International aid has increased Haiti's food dependency and undermined its democracy. How can the world help Haiti recover without repeating past mistakes?
Haiti's way forward is tied to food sovereignty and a renewed focus on local agriculture.
Video: United Steelworkers remember the union role in taking on the WTO.
The recession creates an opportunity to challenge flawed existing models and assert new strategies for Africa's economic progress.
Rich and poor countries are in this together. If either fails to step up, the planet is in trouble. A climate deal must take into account the Global North’s responsibility for nearly 70 percent of greenhouse pollution and the Global South’s need to move out of poverty. The North must cut back sharply on emissions while the South leapfrogs over the industrial age to clean-energy prosperity.
WTO+10: Did the 1999 protests against the World Trade Organization actually make a difference?
From the Boston Tea Party perpetrators to Civil Rights activists, the people who have made our world through direct action have been treated as dangerous, even if they are revered when their radical acts are at a safe distance.
WTO+10: When Fran Korten first started warning people about NAFTA, many had never heard of it. But the 1999 protests in Seattle showed that Americans were learning what many in the developing world had known for years: free trade agreements are not just esoteric rules about what goods can cross borders. They are about who rules—corporations or people.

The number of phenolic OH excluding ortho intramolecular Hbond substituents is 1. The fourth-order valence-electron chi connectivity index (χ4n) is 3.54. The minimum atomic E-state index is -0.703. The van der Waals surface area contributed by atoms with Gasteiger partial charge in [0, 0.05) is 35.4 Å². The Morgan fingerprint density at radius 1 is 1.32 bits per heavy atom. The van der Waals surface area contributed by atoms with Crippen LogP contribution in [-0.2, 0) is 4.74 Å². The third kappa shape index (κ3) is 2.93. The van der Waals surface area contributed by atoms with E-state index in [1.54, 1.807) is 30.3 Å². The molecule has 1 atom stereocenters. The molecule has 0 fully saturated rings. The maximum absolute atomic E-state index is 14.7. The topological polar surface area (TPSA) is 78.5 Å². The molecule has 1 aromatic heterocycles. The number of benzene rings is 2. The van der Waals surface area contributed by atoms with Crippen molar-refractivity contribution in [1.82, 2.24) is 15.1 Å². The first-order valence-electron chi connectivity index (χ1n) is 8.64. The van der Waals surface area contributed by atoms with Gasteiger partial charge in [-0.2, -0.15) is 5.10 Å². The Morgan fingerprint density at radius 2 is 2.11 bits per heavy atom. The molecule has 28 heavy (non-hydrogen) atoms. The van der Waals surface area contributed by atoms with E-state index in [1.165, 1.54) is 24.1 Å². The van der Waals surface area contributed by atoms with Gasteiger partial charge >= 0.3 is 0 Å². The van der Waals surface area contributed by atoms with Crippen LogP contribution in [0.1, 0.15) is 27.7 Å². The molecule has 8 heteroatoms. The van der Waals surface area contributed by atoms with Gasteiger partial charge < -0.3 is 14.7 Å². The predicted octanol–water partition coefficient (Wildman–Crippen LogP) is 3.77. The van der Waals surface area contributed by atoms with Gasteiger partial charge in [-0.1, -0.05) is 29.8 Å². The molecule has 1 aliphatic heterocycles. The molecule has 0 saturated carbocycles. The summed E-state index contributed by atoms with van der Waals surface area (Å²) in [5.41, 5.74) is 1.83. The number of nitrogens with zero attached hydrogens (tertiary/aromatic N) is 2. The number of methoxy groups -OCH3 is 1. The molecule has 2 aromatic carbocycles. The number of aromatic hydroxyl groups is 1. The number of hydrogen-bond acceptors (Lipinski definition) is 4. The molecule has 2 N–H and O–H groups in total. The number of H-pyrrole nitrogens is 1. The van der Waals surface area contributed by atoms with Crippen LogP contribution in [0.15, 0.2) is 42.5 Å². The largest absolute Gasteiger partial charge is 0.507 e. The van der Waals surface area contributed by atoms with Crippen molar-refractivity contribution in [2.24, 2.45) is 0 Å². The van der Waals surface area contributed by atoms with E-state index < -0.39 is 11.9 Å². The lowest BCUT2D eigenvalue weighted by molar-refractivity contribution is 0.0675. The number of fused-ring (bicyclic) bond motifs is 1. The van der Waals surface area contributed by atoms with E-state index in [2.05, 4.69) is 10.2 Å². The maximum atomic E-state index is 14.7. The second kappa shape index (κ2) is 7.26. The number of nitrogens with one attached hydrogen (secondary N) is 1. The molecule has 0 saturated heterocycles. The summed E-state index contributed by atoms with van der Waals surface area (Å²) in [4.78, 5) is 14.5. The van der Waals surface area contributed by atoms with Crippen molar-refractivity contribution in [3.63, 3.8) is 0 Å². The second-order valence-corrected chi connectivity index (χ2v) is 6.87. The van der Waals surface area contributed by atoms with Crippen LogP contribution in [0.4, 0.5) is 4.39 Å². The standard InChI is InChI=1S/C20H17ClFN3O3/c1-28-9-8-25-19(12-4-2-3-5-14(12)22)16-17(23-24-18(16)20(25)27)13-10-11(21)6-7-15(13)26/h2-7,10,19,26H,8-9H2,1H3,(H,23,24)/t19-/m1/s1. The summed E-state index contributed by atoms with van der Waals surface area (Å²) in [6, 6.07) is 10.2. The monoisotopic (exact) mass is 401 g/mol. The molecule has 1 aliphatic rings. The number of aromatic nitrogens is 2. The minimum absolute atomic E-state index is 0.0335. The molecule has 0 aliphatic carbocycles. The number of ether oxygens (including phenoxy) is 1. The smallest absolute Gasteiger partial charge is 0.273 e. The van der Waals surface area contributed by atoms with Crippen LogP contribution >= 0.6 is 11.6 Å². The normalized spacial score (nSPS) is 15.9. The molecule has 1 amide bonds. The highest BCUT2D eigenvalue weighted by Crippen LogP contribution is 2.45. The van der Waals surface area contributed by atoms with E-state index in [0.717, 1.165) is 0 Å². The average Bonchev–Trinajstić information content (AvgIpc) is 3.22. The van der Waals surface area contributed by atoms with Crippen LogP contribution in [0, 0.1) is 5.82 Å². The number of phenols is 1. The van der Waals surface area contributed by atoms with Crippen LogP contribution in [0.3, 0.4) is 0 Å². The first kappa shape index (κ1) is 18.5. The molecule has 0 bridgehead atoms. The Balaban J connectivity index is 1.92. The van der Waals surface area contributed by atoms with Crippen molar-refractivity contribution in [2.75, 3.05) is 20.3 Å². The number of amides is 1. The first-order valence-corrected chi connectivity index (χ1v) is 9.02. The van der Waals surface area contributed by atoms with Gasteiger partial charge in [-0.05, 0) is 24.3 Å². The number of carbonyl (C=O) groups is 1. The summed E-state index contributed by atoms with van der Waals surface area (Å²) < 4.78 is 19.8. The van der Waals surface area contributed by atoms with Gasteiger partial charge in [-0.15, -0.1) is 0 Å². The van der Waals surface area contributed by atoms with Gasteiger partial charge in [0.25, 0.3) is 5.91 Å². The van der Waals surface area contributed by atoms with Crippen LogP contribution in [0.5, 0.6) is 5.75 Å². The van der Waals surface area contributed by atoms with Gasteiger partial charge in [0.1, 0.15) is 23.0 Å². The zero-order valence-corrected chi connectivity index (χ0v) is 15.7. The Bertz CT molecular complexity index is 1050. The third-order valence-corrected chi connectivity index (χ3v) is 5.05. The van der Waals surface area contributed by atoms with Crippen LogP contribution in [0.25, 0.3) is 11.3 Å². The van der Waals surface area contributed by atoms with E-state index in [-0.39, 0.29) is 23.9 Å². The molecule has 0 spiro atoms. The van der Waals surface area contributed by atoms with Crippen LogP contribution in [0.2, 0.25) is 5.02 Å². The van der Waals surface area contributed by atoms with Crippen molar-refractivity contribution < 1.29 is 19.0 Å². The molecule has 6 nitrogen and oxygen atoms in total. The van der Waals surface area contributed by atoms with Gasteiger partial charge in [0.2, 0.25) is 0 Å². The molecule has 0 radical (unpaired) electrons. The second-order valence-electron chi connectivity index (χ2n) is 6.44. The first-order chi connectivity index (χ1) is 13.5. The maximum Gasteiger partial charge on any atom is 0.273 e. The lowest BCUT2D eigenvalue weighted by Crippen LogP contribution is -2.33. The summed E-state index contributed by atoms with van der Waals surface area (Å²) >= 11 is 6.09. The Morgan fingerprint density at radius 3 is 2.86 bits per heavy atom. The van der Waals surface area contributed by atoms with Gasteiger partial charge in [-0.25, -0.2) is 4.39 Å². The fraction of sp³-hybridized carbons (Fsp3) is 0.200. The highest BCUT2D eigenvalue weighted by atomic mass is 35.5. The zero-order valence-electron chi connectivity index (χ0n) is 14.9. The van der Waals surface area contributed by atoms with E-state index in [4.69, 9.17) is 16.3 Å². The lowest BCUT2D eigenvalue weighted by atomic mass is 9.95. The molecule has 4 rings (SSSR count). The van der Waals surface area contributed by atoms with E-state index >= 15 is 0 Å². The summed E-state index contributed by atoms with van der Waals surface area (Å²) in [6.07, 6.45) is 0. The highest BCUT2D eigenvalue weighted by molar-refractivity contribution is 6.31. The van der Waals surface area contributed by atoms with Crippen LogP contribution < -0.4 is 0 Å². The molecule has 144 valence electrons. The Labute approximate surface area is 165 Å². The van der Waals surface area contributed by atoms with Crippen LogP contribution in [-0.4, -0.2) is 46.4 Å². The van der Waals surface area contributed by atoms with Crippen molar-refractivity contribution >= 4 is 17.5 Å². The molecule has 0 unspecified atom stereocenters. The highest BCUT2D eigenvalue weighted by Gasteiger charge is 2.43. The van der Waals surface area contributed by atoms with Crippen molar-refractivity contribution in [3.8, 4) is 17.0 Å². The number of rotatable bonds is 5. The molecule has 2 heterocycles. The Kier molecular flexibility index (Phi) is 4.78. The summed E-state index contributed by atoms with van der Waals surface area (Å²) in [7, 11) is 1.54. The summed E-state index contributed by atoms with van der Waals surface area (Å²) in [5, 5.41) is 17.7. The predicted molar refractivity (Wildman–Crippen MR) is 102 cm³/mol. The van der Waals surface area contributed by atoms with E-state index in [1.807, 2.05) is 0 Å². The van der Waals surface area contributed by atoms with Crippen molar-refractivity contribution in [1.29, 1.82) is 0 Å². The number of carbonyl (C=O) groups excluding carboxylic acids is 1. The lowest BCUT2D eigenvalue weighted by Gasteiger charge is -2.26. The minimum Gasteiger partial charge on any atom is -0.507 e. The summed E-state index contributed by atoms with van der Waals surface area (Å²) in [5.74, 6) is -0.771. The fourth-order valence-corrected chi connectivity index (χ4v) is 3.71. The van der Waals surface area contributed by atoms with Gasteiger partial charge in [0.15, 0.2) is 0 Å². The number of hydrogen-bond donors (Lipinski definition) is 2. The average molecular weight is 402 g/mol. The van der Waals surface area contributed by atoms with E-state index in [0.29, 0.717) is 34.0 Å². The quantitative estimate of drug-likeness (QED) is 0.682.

WTO+10: Before 1999, the momentum of globalization seemed to sweep everything in front of it, including the truth. But in Seattle, ordinary women and men made truth real with collective action.
To combat terrorism, we should address the root causes of poverty, says former "economic hit man" John Perkins.
As Washington debates financial regulations, corporations are fighting for the right to sue over government actions—including health, environment, and other public interest regulations—that diminish the value of an investment.
As leaders of the G20 map out a new economic order, protesters are making it known that they don't want it to be like the last one. Walden Bello outlines 11 principles of a deglobalized economy that promotes equity and quality of life rather than growth and environmental destruction.
Time to declare our independence from Wall Street.